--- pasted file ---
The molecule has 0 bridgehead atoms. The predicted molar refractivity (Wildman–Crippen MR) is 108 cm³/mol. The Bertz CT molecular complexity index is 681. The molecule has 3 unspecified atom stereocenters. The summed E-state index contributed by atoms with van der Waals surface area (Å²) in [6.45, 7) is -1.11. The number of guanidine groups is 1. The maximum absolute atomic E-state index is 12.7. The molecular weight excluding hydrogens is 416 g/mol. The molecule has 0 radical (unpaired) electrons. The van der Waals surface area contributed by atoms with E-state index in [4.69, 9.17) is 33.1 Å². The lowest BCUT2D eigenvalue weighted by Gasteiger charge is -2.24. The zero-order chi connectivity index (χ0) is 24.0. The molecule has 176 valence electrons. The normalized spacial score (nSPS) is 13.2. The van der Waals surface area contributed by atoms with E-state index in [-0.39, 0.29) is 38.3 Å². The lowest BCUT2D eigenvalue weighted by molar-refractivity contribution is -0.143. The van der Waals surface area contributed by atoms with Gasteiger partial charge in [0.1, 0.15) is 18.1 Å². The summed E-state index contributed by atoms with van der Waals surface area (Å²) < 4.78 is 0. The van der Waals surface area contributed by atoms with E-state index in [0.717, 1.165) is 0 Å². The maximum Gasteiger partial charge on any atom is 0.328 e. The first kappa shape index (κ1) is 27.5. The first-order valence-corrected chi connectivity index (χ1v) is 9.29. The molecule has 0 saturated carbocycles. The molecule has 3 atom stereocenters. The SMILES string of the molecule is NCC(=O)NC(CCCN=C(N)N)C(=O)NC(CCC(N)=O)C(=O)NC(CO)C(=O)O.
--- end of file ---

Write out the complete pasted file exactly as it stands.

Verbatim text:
The molecule has 0 bridgehead atoms. The predicted molar refractivity (Wildman–Crippen MR) is 108 cm³/mol. The Bertz CT molecular complexity index is 681. The molecule has 3 unspecified atom stereocenters. The summed E-state index contributed by atoms with van der Waals surface area (Å²) in [6.45, 7) is -1.11. The number of guanidine groups is 1. The maximum absolute atomic E-state index is 12.7. The molecular weight excluding hydrogens is 416 g/mol. The molecule has 0 radical (unpaired) electrons. The van der Waals surface area contributed by atoms with E-state index in [4.69, 9.17) is 33.1 Å². The lowest BCUT2D eigenvalue weighted by Gasteiger charge is -2.24. The zero-order chi connectivity index (χ0) is 24.0. The molecule has 176 valence electrons. The normalized spacial score (nSPS) is 13.2. The van der Waals surface area contributed by atoms with E-state index in [-0.39, 0.29) is 38.3 Å². The lowest BCUT2D eigenvalue weighted by molar-refractivity contribution is -0.143. The van der Waals surface area contributed by atoms with Gasteiger partial charge in [0.1, 0.15) is 18.1 Å². The summed E-state index contributed by atoms with van der Waals surface area (Å²) < 4.78 is 0. The van der Waals surface area contributed by atoms with E-state index in [0.717, 1.165) is 0 Å². The maximum Gasteiger partial charge on any atom is 0.328 e. The first kappa shape index (κ1) is 27.5. The first-order valence-corrected chi connectivity index (χ1v) is 9.29. The molecule has 0 saturated carbocycles. The molecule has 3 atom stereocenters. The SMILES string of the molecule is NCC(=O)NC(CCCN=C(N)N)C(=O)NC(CCC(N)=O)C(=O)NC(CO)C(=O)O.